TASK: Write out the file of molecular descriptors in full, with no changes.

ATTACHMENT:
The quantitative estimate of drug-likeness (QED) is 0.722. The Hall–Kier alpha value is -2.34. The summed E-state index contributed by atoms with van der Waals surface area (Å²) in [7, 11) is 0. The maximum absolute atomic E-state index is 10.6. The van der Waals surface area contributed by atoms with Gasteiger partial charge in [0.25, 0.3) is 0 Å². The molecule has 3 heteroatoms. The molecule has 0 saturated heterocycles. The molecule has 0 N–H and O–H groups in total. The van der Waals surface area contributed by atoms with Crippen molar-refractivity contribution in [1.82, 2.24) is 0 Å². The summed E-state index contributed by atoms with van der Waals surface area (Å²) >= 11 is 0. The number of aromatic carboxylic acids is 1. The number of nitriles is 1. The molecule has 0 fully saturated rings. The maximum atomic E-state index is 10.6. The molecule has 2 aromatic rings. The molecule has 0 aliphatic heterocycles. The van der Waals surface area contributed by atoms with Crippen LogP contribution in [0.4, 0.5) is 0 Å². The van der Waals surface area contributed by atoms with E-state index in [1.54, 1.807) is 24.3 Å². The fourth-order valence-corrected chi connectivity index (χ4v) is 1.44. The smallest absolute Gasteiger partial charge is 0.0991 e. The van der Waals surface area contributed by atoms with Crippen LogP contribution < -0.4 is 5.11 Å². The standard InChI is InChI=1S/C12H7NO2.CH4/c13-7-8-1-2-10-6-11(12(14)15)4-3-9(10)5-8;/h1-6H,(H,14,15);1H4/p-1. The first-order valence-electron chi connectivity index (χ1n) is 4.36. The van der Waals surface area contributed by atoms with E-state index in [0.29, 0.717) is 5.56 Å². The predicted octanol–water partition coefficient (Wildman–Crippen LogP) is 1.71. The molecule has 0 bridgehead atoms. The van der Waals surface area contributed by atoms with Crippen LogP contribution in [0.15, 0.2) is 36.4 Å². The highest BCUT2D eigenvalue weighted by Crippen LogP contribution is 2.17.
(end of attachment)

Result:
The quantitative estimate of drug-likeness (QED) is 0.722. The Hall–Kier alpha value is -2.34. The summed E-state index contributed by atoms with van der Waals surface area (Å²) in [7, 11) is 0. The maximum absolute atomic E-state index is 10.6. The van der Waals surface area contributed by atoms with Gasteiger partial charge in [0.25, 0.3) is 0 Å². The molecule has 3 heteroatoms. The molecule has 0 saturated heterocycles. The molecule has 0 N–H and O–H groups in total. The van der Waals surface area contributed by atoms with Crippen molar-refractivity contribution in [1.82, 2.24) is 0 Å². The summed E-state index contributed by atoms with van der Waals surface area (Å²) >= 11 is 0. The number of aromatic carboxylic acids is 1. The number of nitriles is 1. The molecule has 0 fully saturated rings. The maximum atomic E-state index is 10.6. The molecule has 2 aromatic rings. The molecule has 0 aliphatic heterocycles. The van der Waals surface area contributed by atoms with Crippen LogP contribution in [0.4, 0.5) is 0 Å². The van der Waals surface area contributed by atoms with E-state index in [1.54, 1.807) is 24.3 Å². The fourth-order valence-corrected chi connectivity index (χ4v) is 1.44. The smallest absolute Gasteiger partial charge is 0.0991 e. The van der Waals surface area contributed by atoms with Crippen LogP contribution < -0.4 is 5.11 Å². The standard InChI is InChI=1S/C12H7NO2.CH4/c13-7-8-1-2-10-6-11(12(14)15)4-3-9(10)5-8;/h1-6H,(H,14,15);1H4/p-1. The first-order valence-electron chi connectivity index (χ1n) is 4.36. The van der Waals surface area contributed by atoms with E-state index in [0.29, 0.717) is 5.56 Å². The predicted octanol–water partition coefficient (Wildman–Crippen LogP) is 1.71. The molecule has 0 bridgehead atoms. The van der Waals surface area contributed by atoms with Crippen LogP contribution in [0.15, 0.2) is 36.4 Å². The highest BCUT2D eigenvalue weighted by Crippen LogP contribution is 2.17.